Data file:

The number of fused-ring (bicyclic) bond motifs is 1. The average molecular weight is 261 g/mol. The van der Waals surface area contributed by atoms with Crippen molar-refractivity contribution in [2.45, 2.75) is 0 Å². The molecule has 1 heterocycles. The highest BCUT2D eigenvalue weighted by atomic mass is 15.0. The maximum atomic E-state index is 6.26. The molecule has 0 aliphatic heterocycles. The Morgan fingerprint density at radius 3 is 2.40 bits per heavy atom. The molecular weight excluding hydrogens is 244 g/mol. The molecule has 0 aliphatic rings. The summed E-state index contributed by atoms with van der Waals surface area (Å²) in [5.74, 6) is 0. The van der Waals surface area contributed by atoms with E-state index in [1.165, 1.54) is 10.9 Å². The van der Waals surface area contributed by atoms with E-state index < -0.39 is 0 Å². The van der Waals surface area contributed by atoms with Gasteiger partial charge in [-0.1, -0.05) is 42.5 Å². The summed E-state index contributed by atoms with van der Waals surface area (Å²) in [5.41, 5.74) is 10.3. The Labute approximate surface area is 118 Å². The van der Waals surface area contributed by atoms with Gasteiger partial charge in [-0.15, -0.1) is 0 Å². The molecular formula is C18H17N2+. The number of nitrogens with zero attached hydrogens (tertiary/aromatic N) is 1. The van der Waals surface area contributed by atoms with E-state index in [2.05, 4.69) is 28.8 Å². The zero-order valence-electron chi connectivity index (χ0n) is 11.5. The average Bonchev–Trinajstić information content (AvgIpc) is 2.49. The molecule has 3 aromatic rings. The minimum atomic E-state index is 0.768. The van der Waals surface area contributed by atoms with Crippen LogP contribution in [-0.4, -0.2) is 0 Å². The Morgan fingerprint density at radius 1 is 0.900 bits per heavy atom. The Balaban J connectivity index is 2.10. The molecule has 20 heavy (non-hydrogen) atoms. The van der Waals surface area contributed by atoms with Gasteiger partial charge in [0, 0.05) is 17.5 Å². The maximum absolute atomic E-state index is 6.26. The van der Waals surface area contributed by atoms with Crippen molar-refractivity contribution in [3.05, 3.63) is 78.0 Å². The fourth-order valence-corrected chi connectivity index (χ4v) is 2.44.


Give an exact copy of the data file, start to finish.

The number of fused-ring (bicyclic) bond motifs is 1. The average molecular weight is 261 g/mol. The van der Waals surface area contributed by atoms with Crippen molar-refractivity contribution in [2.45, 2.75) is 0 Å². The molecule has 1 heterocycles. The highest BCUT2D eigenvalue weighted by atomic mass is 15.0. The maximum atomic E-state index is 6.26. The molecule has 0 aliphatic heterocycles. The Morgan fingerprint density at radius 3 is 2.40 bits per heavy atom. The molecular weight excluding hydrogens is 244 g/mol. The molecule has 0 aliphatic rings. The summed E-state index contributed by atoms with van der Waals surface area (Å²) in [5.74, 6) is 0. The van der Waals surface area contributed by atoms with E-state index in [1.165, 1.54) is 10.9 Å². The van der Waals surface area contributed by atoms with E-state index < -0.39 is 0 Å². The van der Waals surface area contributed by atoms with Gasteiger partial charge in [-0.1, -0.05) is 42.5 Å². The summed E-state index contributed by atoms with van der Waals surface area (Å²) in [5.41, 5.74) is 10.3. The Labute approximate surface area is 118 Å². The van der Waals surface area contributed by atoms with Gasteiger partial charge in [-0.15, -0.1) is 0 Å². The molecular formula is C18H17N2+. The number of nitrogens with zero attached hydrogens (tertiary/aromatic N) is 1. The van der Waals surface area contributed by atoms with E-state index in [2.05, 4.69) is 28.8 Å². The zero-order valence-electron chi connectivity index (χ0n) is 11.5. The average Bonchev–Trinajstić information content (AvgIpc) is 2.49. The molecule has 3 aromatic rings. The minimum atomic E-state index is 0.768. The van der Waals surface area contributed by atoms with Crippen LogP contribution in [-0.4, -0.2) is 0 Å². The Morgan fingerprint density at radius 1 is 0.900 bits per heavy atom. The Balaban J connectivity index is 2.10. The molecule has 20 heavy (non-hydrogen) atoms. The van der Waals surface area contributed by atoms with Gasteiger partial charge in [0, 0.05) is 17.5 Å². The maximum absolute atomic E-state index is 6.26. The van der Waals surface area contributed by atoms with Crippen molar-refractivity contribution in [3.05, 3.63) is 78.0 Å². The fourth-order valence-corrected chi connectivity index (χ4v) is 2.44.